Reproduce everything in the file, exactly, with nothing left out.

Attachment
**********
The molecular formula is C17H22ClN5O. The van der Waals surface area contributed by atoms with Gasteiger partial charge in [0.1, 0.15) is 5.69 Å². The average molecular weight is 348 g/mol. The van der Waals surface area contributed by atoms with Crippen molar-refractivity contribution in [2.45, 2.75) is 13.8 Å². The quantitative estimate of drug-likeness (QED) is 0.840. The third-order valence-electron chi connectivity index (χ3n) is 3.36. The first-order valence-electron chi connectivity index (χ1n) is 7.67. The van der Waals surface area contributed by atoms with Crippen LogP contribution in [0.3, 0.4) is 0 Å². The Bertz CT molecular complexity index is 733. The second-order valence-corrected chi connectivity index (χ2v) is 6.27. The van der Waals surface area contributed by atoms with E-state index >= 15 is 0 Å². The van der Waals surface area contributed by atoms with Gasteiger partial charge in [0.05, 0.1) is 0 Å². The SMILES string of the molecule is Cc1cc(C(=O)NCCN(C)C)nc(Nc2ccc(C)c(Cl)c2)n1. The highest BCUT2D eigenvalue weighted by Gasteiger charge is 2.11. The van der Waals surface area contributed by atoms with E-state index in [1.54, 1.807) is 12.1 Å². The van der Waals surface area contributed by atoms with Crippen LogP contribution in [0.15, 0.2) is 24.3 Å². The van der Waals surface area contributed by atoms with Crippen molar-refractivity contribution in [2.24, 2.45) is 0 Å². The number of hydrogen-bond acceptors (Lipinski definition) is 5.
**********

The molecular formula is C17H22ClN5O. The van der Waals surface area contributed by atoms with Gasteiger partial charge in [0.1, 0.15) is 5.69 Å². The average molecular weight is 348 g/mol. The van der Waals surface area contributed by atoms with Crippen molar-refractivity contribution in [2.45, 2.75) is 13.8 Å². The quantitative estimate of drug-likeness (QED) is 0.840. The third-order valence-electron chi connectivity index (χ3n) is 3.36. The first-order valence-electron chi connectivity index (χ1n) is 7.67. The van der Waals surface area contributed by atoms with Crippen LogP contribution in [0.3, 0.4) is 0 Å². The Bertz CT molecular complexity index is 733. The second-order valence-corrected chi connectivity index (χ2v) is 6.27. The van der Waals surface area contributed by atoms with E-state index >= 15 is 0 Å². The van der Waals surface area contributed by atoms with Gasteiger partial charge in [0.05, 0.1) is 0 Å². The SMILES string of the molecule is Cc1cc(C(=O)NCCN(C)C)nc(Nc2ccc(C)c(Cl)c2)n1. The highest BCUT2D eigenvalue weighted by Gasteiger charge is 2.11. The van der Waals surface area contributed by atoms with E-state index in [1.54, 1.807) is 12.1 Å². The van der Waals surface area contributed by atoms with Crippen LogP contribution in [0.15, 0.2) is 24.3 Å². The van der Waals surface area contributed by atoms with Crippen molar-refractivity contribution in [2.24, 2.45) is 0 Å². The number of hydrogen-bond acceptors (Lipinski definition) is 5.